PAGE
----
Economist Thomas Sowell teaches, “There are no solutions, there are only trade-offs; and you try to get the best trade-off you can get, that’s all you can hope for.” Expressed similarly in the proverb, “You can’t have your cake and eat it,” desired options often conflict with one another.
I was explaining this to my 14-year-old son recently. The prettiest girl is unlikely to be the smartest, kindest, most athletic, bravest, and most congenial at the same time. Track stars don’t read while racing. Jordan is not Picasso. I can’t buy a new car and invest the same sum of money it costs for one. (For everyone who gives me a hard time about my beat-up Suburban!) Try to lead and follow simultaneously. You’ll end up spinning around in circles.
Everywhere you look, trade-offs are evident.
Higher returns with no risk? Athletic prowess with no training? Wealth with no work? Good kids with no guidance? Higher productivity with no incentives? Printing money without pain? What is the solution for someone who is chronically tired? Easy, get more sleep, right? What if that person is a hardworking, single mom struggling to make ends meet, sacrificing for her children to provide them with a better opportunity?
What if sleeping more means she can’t help with homework as much? What if it means she’ll lose her second job? The trade-off required for a time may be less sleep. And for that noble parent, it may be worth it. Every progressive “solution” changes the game. It’s a new iteration of trade-offs. Homeowners on a budget understand this well. Cooking in a kitchen fit for Martha Stewart with no air conditioning is envied by no one. A man cave fit for a king is not relaxing when the roof leaks. As enviable as Tom Brady’s life might be from afar, there are trade-offs for his success. Winning Super Bowls over the age of 40 is hard enough on its own. It doesn’t remove the challenges of also being a good father and husband in a blended family; it makes them herculean.
While there are exceptions, wealth accumulation generally demands frugality.
You have to save more than you make. It makes no sense to complain that you make too little. You simply don’t make enough money to support your lifestyle AND accumulate the wealth you desire. In order to preserve wealth, earnings must keep pace with spending. In order to enhance purchasing power, growth must exceed inflation. Before nodding yourself to sleep in agreement, let’s go deeper. Why are you accumulating wealth in the first place?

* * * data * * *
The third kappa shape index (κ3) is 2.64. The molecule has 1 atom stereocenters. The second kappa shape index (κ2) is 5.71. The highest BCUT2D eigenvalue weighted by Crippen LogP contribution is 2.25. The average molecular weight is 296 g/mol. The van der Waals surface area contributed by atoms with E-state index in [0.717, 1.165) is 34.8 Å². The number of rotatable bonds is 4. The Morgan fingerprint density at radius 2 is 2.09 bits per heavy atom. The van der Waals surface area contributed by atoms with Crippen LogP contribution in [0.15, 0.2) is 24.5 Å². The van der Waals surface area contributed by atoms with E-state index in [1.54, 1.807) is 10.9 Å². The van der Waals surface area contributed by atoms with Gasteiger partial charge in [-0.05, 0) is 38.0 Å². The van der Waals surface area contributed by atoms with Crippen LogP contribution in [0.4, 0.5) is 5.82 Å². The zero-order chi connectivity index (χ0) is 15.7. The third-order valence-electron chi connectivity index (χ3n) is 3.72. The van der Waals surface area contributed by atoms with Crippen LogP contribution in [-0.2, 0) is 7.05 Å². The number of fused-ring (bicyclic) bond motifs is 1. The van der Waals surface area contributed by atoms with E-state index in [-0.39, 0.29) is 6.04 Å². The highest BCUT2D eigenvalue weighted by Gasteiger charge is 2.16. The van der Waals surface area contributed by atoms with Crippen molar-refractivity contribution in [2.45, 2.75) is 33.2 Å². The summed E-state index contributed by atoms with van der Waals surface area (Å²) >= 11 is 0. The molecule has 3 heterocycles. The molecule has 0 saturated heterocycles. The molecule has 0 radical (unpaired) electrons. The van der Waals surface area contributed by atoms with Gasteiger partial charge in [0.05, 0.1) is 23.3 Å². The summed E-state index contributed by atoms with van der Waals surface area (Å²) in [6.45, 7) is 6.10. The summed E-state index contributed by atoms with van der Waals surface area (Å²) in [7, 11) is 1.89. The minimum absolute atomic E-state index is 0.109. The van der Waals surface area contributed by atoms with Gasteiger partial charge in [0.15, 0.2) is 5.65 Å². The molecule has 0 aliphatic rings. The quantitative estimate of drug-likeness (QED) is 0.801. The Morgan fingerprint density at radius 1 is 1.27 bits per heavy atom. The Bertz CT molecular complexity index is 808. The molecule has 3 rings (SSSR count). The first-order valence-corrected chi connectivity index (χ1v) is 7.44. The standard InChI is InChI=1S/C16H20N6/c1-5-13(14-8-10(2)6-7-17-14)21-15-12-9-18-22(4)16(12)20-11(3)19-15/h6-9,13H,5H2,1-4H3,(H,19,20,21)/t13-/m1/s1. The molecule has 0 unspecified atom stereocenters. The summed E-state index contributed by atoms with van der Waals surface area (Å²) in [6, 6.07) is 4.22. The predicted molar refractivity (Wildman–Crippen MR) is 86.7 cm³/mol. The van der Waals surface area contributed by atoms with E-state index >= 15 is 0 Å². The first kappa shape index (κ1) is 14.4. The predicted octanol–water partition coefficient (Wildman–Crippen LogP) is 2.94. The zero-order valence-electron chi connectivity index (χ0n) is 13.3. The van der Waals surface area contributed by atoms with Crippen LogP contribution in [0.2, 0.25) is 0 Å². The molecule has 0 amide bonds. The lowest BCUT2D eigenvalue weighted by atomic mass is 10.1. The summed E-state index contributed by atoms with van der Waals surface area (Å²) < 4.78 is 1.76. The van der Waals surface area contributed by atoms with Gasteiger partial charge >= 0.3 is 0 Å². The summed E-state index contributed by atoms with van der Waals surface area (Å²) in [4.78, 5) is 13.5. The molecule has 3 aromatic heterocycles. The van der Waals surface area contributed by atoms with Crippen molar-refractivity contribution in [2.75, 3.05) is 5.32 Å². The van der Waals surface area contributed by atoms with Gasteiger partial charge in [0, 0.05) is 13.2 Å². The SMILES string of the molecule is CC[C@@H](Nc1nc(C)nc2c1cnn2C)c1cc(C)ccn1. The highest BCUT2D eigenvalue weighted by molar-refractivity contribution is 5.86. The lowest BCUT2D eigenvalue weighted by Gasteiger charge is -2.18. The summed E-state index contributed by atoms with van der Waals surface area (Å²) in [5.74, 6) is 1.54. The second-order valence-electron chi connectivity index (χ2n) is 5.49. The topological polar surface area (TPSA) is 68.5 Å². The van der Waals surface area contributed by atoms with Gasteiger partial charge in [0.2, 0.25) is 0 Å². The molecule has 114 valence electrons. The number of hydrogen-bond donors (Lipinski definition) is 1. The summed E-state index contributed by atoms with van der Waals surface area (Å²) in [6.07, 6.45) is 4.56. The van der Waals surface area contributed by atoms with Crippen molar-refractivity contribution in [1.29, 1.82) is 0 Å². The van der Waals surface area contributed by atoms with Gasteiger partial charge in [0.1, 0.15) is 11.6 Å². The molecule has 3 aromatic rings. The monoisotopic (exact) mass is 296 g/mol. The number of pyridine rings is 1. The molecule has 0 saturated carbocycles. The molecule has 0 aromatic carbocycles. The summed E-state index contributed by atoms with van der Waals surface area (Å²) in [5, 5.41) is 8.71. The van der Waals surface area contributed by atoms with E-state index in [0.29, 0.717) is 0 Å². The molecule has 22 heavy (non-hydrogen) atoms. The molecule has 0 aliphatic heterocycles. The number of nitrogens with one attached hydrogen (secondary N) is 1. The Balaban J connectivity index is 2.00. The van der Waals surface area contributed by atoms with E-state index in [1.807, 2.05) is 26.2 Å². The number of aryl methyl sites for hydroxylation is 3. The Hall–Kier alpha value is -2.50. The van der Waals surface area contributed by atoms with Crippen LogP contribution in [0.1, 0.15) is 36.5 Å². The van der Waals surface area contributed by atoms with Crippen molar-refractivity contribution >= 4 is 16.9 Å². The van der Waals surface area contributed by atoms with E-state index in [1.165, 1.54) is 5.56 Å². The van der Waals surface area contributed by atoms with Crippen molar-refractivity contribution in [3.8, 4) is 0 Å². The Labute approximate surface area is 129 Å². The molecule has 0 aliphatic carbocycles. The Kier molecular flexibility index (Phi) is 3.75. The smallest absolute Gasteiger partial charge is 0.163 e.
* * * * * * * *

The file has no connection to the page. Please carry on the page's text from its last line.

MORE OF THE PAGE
So you can retire? Doing what? Going where?
Does your spouse envision something different? You might want to have that conversation sooner rather than later. The trade-off for pursuing retirement too early may be more than you bargained for.
Sacrificing health, family, and friends to get there too soon may not be a wise trade-off.
It doesn’t make early retirement a bad thing. It just means that even good things necessitate trade-offs and too much of a good thing can be a bad thing.
It may be possible to learn a new language. It is impossible to learn a new language AND binge-watch shows on Netflix each week. You may have time to volunteer for your church or charitable group. You don’t have time for that AND three hours of cable news daily.
What about your legacy?
You leave more than wealth and a casket behind. Leaving a meaningful inheritance to your children may be a noble goal, but it won’t earn any “Dad of the Year” awards post-mortem. What is the optimal number of soccer games worth missing? Prioritizing our time is not an easy task. Kids and grandkids want quality time more than your career success. It doesn’t mean emphasizing both is impossible, but you have a limited amount of time, capacity, and resources. My uncle’s eulogy of my Granddad will always resonate with me. “He was a great man, but he was a good man.” My interpretation—he was successful…but not too successful. He turned down a great career opportunity early on in life, which would have required moving his family from West Virginia to New York.
His father had died young, and he moved a lot as a child. He had already decided never to move his wife and four children for career advancement, and he never did. The trade-off—he died at 92 with less money…and more love.
One of my clients passed away recently, and her service was packed. This woman was also loved. The idea that impressed upon me personally was to think about how I need to live my life so that my funeral is standing room only.
One of the trade-offs might be a smaller inheritance for my kids. I hope they still love me as much as my Granddad’s kids loved him!
Before my wife and I had children, we went through a study at church entitled, “Why can’t you be normal like me?” Now there’s a feeling that everyone in the world can relate to. Everyone has to solve their own puzzle, which is this—determining and constantly tweaking the optimal set of trade-offs. Solutions can be found in arithmetic, think tanks, and the minds of politicians and egomaniacs. But there are no unicorns in the real world.
Trade-offs exist in reality, and the optimal ones in our personal lives, families, businesses, churches, government, and investment portfolios require compromise, truth-seeking, discipline, courage, humility, prayerfulness, service, and sacrifice. Hope for better outcomes demands that more of us see through a lens of constraint, as Thomas Sowell would say. The Garden of Eden has been spoiled. Utopia will always be a myth. The Holy Grail is to realize it doesn’t exist. Contentment is a fragile thing. It didn’t exist in the good, old days. It isn’t something to long for when the perfect set of circumstances finally coalesce. But this doesn’t mean a wonderful, balanced life is not within your grasp.